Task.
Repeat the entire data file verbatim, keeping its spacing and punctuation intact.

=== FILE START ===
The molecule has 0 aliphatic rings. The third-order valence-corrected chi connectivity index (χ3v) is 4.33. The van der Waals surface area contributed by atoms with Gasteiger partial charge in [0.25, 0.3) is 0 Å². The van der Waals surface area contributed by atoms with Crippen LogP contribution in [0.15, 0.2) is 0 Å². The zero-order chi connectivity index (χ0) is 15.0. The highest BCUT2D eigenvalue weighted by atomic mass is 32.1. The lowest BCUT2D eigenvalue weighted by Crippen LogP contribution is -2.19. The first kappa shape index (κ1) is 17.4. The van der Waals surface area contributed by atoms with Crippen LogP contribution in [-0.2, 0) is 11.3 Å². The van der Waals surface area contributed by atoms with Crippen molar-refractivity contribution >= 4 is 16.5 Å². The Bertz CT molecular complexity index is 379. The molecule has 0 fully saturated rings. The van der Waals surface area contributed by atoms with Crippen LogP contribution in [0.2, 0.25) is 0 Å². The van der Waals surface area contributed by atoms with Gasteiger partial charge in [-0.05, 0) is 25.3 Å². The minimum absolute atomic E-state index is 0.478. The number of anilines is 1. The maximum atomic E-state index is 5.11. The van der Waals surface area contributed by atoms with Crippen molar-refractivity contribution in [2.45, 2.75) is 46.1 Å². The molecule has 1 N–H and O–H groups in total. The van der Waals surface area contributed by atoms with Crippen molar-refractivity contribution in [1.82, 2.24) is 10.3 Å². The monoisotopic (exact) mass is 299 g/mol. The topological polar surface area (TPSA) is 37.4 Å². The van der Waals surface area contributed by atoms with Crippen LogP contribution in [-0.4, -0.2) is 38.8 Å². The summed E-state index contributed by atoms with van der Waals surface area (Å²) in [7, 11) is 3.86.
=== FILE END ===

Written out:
The molecule has 0 aliphatic rings. The third-order valence-corrected chi connectivity index (χ3v) is 4.33. The van der Waals surface area contributed by atoms with Gasteiger partial charge in [0.25, 0.3) is 0 Å². The van der Waals surface area contributed by atoms with Crippen LogP contribution in [0.15, 0.2) is 0 Å². The zero-order chi connectivity index (χ0) is 15.0. The highest BCUT2D eigenvalue weighted by atomic mass is 32.1. The lowest BCUT2D eigenvalue weighted by Crippen LogP contribution is -2.19. The first kappa shape index (κ1) is 17.4. The van der Waals surface area contributed by atoms with Crippen LogP contribution in [-0.2, 0) is 11.3 Å². The van der Waals surface area contributed by atoms with Crippen molar-refractivity contribution >= 4 is 16.5 Å². The Bertz CT molecular complexity index is 379. The molecule has 0 fully saturated rings. The van der Waals surface area contributed by atoms with Crippen LogP contribution in [0.2, 0.25) is 0 Å². The van der Waals surface area contributed by atoms with Gasteiger partial charge in [-0.05, 0) is 25.3 Å². The minimum absolute atomic E-state index is 0.478. The number of anilines is 1. The maximum atomic E-state index is 5.11. The van der Waals surface area contributed by atoms with Crippen molar-refractivity contribution in [2.45, 2.75) is 46.1 Å². The molecule has 1 N–H and O–H groups in total. The van der Waals surface area contributed by atoms with Crippen molar-refractivity contribution in [1.82, 2.24) is 10.3 Å². The monoisotopic (exact) mass is 299 g/mol. The topological polar surface area (TPSA) is 37.4 Å². The van der Waals surface area contributed by atoms with Crippen LogP contribution in [-0.4, -0.2) is 38.8 Å². The summed E-state index contributed by atoms with van der Waals surface area (Å²) in [7, 11) is 3.86.